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FOR PUBLICATION

UNITED STATES COURT OF APPEALS

FOR THE NINTH CIRCUIT

TINO SORCHINI,
No. 99-56257
Plaintiff-Appellant,
D.C. No.
v. CV-92-02825-CBM
CITY OF COVINA,
OPINION
Defendant-Appellee.

Appeal from the United States District Court


for the Central District of California
Consuelo B. Marshall, District Judge, Presiding

Submitted March 5, 2001*


Pasadena, California

Filed May 4, 2001

Before: Alex Kozinski and Richard C. Tallman,


Circuit Judges, and Frank R. Zapata, District Judge.**

Per Curiam Opinion; Dissent by Judge Tallman

_________________________________________________________________
*The panel unanimously finds this case suitable for decision without
oral argument. Fed. R. App. P. 34(a)(2).
**The Honorable Frank R. Zapata, United States District Judge for the
District of Arizona, sitting by designation.

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COUNSEL

Robert Mann, Los Angeles, California, and Donald W. Cook,


Los Angeles, California, for the plaintiff-appellant.
Cindy S. Lee, Franscell, Strickland, Roberts & Lawrence,
Pasadena, California, for the defendant-appellee.

_________________________________________________________________

OPINION

PER CURIAM:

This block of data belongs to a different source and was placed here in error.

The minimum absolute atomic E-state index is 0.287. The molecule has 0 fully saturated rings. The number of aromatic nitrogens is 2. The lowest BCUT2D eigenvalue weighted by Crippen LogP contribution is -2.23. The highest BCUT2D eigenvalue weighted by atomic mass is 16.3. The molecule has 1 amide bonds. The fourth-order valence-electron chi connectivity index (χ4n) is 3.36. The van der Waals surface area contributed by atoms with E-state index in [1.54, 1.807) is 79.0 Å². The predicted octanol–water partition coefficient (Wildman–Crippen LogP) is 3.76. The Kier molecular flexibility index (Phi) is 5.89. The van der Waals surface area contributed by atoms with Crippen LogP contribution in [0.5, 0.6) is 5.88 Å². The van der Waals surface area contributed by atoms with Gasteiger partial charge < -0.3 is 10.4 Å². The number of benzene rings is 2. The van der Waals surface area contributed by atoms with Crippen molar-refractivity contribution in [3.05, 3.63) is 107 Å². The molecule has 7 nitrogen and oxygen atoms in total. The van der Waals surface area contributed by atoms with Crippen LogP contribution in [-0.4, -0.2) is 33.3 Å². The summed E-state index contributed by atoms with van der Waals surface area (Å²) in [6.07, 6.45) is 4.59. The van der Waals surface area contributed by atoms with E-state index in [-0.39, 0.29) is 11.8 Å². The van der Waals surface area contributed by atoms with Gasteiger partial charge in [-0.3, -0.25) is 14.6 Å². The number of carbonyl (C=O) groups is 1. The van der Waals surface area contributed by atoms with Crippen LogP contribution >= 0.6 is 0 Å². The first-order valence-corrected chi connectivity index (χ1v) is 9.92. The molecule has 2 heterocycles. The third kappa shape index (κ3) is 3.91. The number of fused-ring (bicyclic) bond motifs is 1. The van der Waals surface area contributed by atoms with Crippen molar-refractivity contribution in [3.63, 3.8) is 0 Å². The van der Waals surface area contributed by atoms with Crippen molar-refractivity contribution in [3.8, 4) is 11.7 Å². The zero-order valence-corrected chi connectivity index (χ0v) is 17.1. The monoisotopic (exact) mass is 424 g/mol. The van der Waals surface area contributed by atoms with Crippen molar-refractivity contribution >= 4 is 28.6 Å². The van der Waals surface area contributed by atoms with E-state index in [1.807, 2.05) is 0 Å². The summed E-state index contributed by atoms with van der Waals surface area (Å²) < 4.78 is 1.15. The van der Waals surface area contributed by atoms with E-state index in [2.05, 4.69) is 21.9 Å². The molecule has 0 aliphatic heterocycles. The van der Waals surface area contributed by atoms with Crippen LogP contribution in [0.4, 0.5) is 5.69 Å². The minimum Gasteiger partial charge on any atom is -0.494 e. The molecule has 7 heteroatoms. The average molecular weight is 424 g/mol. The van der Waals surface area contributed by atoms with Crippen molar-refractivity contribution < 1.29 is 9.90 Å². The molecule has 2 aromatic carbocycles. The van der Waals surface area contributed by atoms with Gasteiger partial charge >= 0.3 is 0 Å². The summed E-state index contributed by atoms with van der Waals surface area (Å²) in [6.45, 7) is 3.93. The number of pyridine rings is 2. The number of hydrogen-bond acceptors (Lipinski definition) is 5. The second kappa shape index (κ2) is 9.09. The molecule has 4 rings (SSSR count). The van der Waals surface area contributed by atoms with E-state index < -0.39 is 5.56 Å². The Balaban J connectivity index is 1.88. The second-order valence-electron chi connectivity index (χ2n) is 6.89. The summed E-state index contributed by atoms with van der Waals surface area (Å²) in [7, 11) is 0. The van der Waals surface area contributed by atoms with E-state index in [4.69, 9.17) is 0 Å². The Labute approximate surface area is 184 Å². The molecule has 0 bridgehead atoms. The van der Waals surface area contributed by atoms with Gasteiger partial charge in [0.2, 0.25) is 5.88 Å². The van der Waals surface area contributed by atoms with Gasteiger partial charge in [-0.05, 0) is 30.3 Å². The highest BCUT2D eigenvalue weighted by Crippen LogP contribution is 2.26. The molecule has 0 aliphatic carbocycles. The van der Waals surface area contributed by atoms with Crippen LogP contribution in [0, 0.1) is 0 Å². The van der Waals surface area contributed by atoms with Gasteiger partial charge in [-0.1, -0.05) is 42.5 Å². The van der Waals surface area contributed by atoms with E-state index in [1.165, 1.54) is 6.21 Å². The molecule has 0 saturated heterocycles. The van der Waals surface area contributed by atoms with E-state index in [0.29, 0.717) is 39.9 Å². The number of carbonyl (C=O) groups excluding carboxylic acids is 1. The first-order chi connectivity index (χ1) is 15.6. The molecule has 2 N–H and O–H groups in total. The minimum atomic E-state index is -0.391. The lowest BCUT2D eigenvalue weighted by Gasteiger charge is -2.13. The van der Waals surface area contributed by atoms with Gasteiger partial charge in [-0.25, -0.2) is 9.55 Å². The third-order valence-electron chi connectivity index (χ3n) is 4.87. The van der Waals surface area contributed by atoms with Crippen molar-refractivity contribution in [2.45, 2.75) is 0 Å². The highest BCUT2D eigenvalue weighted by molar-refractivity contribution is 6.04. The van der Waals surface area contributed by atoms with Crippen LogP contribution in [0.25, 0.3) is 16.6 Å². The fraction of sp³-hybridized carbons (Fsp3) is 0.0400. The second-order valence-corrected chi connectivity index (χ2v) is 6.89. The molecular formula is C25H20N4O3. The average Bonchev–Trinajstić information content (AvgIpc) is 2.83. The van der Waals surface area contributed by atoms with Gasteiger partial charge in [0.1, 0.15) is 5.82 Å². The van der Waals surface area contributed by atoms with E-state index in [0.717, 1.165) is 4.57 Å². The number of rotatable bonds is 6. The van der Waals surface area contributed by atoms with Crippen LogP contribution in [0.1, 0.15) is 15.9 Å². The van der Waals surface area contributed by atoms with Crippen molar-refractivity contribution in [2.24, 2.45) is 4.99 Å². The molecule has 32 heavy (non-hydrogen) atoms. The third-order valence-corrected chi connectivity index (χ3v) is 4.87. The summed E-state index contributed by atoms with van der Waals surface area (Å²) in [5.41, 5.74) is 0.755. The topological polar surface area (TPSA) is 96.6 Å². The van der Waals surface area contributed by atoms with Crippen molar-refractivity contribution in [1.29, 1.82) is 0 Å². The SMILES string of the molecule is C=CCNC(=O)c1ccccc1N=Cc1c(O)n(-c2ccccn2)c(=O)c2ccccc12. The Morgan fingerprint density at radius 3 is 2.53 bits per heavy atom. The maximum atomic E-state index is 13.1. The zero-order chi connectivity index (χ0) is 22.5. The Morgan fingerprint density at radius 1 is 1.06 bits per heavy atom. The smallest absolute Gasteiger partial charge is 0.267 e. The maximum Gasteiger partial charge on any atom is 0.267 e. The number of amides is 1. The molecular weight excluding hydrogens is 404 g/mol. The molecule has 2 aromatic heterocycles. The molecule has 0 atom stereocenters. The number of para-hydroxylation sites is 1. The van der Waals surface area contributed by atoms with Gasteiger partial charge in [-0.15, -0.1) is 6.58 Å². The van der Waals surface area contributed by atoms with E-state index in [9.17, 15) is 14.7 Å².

We consider the circumstances under which an unpublished


disposition may be cited for the purpose of providing notice
under Ninth Circuit Rule 36-3(b).

1. Tino Sorchini fled from police after unsuccessfully


attempting to steal a car. A police dog discovered him beneath
a parked truck and bit him. After his arrest, Sorchini sued the
City of Covina for using excessive force in violation of the
Fourth Amendment. The jury did not agree and, on appeal,
Sorchini argues that the district court should have given an
instruction that the police must warn a suspect before sending
a dog to fetch him. We consider that question in a memoran-
dum disposition filed concurrently with this opinion.

In the City of Covina's answering brief, counsel argued that


such an instruction was not required because neither the U.S.
Supreme Court nor our court had ever held that police must
give a warning before applying non-deadly force against a
suspect. In support, she cited Kish v. City of Santa Monica,
No. 98-56297 (9th Cir. Apr. 13, 2000), which she acknowl-
edged to be an unpublished disposition. Kish held that "no
past decision by this court or the Supreme Court can be read
for the rather broad proposition that the police should give a
warning before force is used against a person." Id. at **1

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(internal quotation marks omitted). Because Ninth Circuit
Rule 36-3 prohibits the citation of unpublished dispositions in
almost all circumstances, we issued an order to show cause
why sanctions should not be imposed for counsel's violation
of our rule. In her response, counsel explains that she believed
the citation was permissible for the purpose of notice pursuant
to Ninth Circuit Rule 36-3(b)(ii).

[1] 2. Ninth Circuit Rule 36-3(b)(ii) permits the citation


of unpublished dispositions "for factual purposes, such as to
show double jeopardy, sanctionable conduct, notice, entitle-